Observation 25823: Helotiales Nannf. ex Korf & Lizon
When: 2009-09-26
No herbarium specimen

Notes: These guys are back! Growing profusely on a single hunk of rotting wood in Zone 10. Zoom in for some nifty details a bit below and left of center, which is where they’re in sharpest focus.

Proposed Names

-2% (3)
Recognized by sight
-33% (2)
Recognized by sight
41% (4)
Eye3
Recognized by sight: among the few members of this genus for which macrocharacters may be sufficiently diagnostic to get to species. grows exclusively “on stromata of old pyrenomycetes, especially those of the genera Diatrype, Diatrypella and Hypoxylon,” (most all of which are resupinate). micro would still be ideal to confirm or deny this.
Used references: Thompson, Peter I. Ascomycetes in Colour, Found and Photographed in Mainland Britain. United Kingdom: XLibris, 2013. Print. pg 85 fig 169
-33% (2)
Recognized by sight

Please login to propose your own names and vote on existing names.

Eye3 = Observer’s choice
Eyes3 = Current consensus

Comments

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final comment
By: Danny Newman (myxomop)
2013-12-05 04:40:25 EST (-0500)

“Hi Danny.

Concerning the post about a “Bisporella” collection, the comments made by Zotto Baral are highly relevant [http://mushroomobserver.org/comment/show_comment/83332 & http://mushroomobserver.org/comment/show_comment/83329]. So I don’t have anything to add on this subject.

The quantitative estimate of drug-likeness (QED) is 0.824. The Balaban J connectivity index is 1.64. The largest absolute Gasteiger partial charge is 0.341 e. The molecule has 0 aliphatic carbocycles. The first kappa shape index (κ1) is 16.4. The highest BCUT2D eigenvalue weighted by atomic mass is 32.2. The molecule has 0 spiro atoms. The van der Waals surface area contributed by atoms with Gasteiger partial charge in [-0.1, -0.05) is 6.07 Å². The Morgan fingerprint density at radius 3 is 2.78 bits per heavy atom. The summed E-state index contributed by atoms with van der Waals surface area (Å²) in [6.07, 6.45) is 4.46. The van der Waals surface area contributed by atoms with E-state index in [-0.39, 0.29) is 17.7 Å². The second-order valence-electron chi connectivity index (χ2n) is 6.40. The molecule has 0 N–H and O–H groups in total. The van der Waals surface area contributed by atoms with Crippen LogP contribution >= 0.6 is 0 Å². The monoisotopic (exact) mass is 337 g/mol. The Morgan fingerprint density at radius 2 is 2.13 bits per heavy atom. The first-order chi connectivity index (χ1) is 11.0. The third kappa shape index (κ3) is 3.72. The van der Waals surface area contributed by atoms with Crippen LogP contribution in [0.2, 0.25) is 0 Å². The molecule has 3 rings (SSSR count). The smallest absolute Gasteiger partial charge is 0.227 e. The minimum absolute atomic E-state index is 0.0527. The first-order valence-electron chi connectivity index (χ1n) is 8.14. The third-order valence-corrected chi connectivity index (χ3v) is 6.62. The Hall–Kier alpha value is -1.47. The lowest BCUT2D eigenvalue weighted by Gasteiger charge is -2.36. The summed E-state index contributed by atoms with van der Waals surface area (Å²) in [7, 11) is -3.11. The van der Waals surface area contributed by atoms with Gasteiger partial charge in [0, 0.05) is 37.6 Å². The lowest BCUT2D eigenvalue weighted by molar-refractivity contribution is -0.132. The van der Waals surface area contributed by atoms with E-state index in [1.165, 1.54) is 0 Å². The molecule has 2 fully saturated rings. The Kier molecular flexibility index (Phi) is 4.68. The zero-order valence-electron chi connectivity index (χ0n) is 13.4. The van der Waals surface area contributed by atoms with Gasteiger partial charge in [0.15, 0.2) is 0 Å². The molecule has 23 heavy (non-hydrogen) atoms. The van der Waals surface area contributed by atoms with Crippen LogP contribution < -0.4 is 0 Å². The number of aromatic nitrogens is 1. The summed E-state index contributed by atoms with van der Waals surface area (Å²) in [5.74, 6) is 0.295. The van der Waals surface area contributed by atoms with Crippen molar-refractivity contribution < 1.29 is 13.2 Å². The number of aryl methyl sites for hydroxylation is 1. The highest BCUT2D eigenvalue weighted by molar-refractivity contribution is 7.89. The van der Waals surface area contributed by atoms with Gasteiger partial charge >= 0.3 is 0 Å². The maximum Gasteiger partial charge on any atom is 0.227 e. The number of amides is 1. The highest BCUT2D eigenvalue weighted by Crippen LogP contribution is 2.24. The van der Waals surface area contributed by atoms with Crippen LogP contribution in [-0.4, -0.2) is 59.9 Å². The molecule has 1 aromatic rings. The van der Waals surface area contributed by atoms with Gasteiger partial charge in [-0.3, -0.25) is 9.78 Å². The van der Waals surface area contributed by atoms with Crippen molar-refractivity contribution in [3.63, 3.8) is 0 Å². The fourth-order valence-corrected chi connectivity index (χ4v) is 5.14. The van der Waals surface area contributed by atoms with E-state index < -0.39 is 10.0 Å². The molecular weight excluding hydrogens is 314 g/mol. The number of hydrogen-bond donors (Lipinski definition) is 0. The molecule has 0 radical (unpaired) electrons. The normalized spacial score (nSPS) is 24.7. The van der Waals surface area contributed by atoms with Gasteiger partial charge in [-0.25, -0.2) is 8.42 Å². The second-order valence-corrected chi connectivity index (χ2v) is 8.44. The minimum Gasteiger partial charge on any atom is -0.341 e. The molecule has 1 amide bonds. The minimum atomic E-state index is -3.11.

On Mushroom Observer, there will be always a great difficulty to propose names on discomycetes collections if the collectors do not provide any microscopic data….

Kind regards.

Nicolas [NicoV]"

you propose something
By: Danny Newman (myxomop)
2013-12-05 04:24:02 EST (-0500)

the burden of proof is on you. I don’t know of a single resupinate — not to be confused with sessile — Daldinia species. there are, however, several Sordariomycete genera which look a hell of a lot more like what you have here than Daldinia ever does. someone more steeped in the Sordariomycetes will have to comment to give credence to either of our sides.

B. sulfurina is a possibilty. In entertaining that possibility, I’m speculating on the nature and identity of this neighboring xylariaceous thing in frame. My voting confidence levels reflect that. The only thing it is certainly is a discomycete.

Arguing with you is like repeatedly hitting myself in the head with a brick. I’m over it.

Danny
By: Paul Derbyshire (Twizzler)
2013-12-05 03:50:18 EST (-0500)

“I will ask you to find an example of a single resupinate Daldinia species on the whole of planet earth.”

Is it resupinate, though, or small cushion/ball shapes (which Daldinia certainly is known for) that have sometimes fused together into wider agglomerations?

Then your next argument against Daldinia is to assume your previous assertion that the yellow cup is B. sulfurina, which you in turn based on your previous assumption of Sordariomycetes, which makes yours a circular argument. Of course, that info on B. sulfurina seemed to say it grew on, not next to, the Sordariomycetes

And as for this:

“Ontario is either within the parameters of that overlay or comes insignificantly close.”

Ontario is huge. It’s bigger than France. It is northern boreal in its north; basically from the midline of Lake Superior north it is coniferous taiga. But this observation was taken well to the south of that line and within a few tens of meters of at least one oak tree.